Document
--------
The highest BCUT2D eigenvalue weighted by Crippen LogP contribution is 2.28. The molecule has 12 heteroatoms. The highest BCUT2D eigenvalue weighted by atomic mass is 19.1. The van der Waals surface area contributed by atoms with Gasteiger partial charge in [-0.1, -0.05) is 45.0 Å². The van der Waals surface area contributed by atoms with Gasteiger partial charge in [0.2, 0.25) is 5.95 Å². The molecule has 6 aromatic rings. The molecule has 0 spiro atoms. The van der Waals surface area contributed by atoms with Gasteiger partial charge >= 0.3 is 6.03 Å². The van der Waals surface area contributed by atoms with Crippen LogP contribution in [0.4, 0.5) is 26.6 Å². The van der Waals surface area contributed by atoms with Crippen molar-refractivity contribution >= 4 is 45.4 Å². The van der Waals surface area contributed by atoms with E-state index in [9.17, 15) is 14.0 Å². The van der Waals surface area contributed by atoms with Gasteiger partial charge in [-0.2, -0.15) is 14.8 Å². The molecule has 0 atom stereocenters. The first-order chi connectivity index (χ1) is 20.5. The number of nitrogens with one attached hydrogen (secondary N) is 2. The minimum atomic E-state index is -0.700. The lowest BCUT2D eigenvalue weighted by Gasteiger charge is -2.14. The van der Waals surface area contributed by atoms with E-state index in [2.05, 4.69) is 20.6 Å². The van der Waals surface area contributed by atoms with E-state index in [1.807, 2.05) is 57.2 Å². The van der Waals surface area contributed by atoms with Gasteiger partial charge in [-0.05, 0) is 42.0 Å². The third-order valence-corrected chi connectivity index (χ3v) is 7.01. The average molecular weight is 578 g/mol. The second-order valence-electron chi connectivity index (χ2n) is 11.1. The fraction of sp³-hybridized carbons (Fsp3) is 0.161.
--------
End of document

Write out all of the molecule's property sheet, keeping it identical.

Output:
The highest BCUT2D eigenvalue weighted by Crippen LogP contribution is 2.28. The molecule has 12 heteroatoms. The highest BCUT2D eigenvalue weighted by atomic mass is 19.1. The van der Waals surface area contributed by atoms with Gasteiger partial charge in [-0.1, -0.05) is 45.0 Å². The van der Waals surface area contributed by atoms with Gasteiger partial charge in [0.2, 0.25) is 5.95 Å². The molecule has 6 aromatic rings. The molecule has 0 spiro atoms. The van der Waals surface area contributed by atoms with Gasteiger partial charge >= 0.3 is 6.03 Å². The van der Waals surface area contributed by atoms with Crippen LogP contribution in [0.4, 0.5) is 26.6 Å². The van der Waals surface area contributed by atoms with Crippen molar-refractivity contribution >= 4 is 45.4 Å². The van der Waals surface area contributed by atoms with E-state index in [9.17, 15) is 14.0 Å². The van der Waals surface area contributed by atoms with Gasteiger partial charge in [-0.2, -0.15) is 14.8 Å². The molecule has 0 atom stereocenters. The first-order chi connectivity index (χ1) is 20.5. The number of nitrogens with one attached hydrogen (secondary N) is 2. The minimum atomic E-state index is -0.700. The lowest BCUT2D eigenvalue weighted by Gasteiger charge is -2.14. The van der Waals surface area contributed by atoms with E-state index in [2.05, 4.69) is 20.6 Å². The van der Waals surface area contributed by atoms with E-state index in [1.807, 2.05) is 57.2 Å². The van der Waals surface area contributed by atoms with Gasteiger partial charge in [-0.05, 0) is 42.0 Å². The third-order valence-corrected chi connectivity index (χ3v) is 7.01. The average molecular weight is 578 g/mol. The second-order valence-electron chi connectivity index (χ2n) is 11.1. The fraction of sp³-hybridized carbons (Fsp3) is 0.161.